Connect with us

All Articles

A Battle of Subway Stops—Is 116th Superior to 110th?

Victoria Wills and Mark Hay engage in a battle of local subway stops. Read this and more in the upcoming April issue of The Blue & White.

Illustration by Adela Yawitz, CC '12

AFFIRMATIVE—116th or Bust
by Victoria Wills

Mark asked me to commit.

He wanted me to pick a side, buy a ticket, and follow him all the way. What Mark failed to mention is that once you’re in, the only way out is the way you came. He asked me to meet him at the 110th stop.

It’s not the first time he’s pulled this. For weeks, Mark has tried yanking me away from 116th. Which is to say, distancing me from all that is beautiful, all that is familiar, all that sits close to home. In both proximity and aesthetics, 116th personifies what I value; Mark has proven time and time again that he just doesn’t give a shit.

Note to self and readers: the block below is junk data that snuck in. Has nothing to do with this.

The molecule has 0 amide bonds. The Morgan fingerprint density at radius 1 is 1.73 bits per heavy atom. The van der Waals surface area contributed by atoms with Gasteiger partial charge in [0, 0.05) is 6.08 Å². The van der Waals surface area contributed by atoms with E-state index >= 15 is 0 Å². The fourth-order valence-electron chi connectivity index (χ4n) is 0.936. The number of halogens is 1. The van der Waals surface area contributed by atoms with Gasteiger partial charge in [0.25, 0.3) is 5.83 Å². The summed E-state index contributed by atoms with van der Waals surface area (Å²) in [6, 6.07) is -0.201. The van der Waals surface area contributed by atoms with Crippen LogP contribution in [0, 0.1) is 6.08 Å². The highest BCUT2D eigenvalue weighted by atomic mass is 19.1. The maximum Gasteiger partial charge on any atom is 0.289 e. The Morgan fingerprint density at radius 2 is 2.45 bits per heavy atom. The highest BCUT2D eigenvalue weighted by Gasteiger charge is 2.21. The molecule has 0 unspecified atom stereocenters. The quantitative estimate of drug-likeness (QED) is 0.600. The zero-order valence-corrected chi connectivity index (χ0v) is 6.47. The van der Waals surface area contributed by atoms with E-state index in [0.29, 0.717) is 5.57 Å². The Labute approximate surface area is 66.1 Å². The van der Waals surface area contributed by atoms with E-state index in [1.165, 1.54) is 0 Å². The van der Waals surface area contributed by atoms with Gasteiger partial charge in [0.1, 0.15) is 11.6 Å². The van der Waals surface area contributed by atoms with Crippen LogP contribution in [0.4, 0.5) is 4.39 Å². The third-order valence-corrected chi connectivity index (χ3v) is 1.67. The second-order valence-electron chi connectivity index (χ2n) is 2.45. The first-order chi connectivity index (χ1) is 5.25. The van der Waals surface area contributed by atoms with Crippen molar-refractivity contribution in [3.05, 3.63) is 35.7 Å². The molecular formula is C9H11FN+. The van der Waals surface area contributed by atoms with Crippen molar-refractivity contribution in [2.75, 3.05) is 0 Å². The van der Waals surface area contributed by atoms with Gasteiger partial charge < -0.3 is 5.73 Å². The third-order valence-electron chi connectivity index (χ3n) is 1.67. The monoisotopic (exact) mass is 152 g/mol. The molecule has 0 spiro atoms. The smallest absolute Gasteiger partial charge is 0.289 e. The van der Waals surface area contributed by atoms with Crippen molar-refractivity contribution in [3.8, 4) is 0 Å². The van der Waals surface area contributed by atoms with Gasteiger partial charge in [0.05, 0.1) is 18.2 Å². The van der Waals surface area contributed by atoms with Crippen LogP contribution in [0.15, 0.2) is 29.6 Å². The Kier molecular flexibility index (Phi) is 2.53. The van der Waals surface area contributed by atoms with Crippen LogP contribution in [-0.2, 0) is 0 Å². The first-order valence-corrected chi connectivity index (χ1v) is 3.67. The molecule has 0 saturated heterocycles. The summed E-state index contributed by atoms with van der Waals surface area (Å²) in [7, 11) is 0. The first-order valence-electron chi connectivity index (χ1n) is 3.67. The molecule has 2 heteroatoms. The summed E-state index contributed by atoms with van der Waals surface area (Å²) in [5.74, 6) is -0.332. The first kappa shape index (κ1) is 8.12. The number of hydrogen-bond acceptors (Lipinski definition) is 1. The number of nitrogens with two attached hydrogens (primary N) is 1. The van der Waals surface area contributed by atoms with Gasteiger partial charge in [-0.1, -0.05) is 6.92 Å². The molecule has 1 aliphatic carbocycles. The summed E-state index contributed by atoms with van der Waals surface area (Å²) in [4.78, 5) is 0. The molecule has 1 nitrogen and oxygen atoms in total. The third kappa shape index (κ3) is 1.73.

A relationship means meeting in the middle, and Mark can’t seem to grasp that. Things have to be his way. If he opened his mind for even a moment, he might realize that there is absolutely no logical reason to walk six extra blocks to the subway.

Sure, he’ll probably give you some anachronistic, aphoristic wisdom about the merits of strolling Broadway—some of that Baudelairean hogwash he tends to spew. For all his talk of superiority, Mark is no more than a manipulative, pseudointellectual name-dropper, unable to face reality.

Fine. I can play his game. To borrow Mark’s pretentious rhetoric: why, if more intellectually stimulating, does the journey to the 110th dump the unlucky rider in The Cave? The 110th stop is claustrophobic. It is poorly lit, noisy, and has no windows to the outside world. Devoid of the lofty arched ceilings and tiled mosaic of my beloved 116th, that southerly station feels placeless—a dark world of meaningless shadows.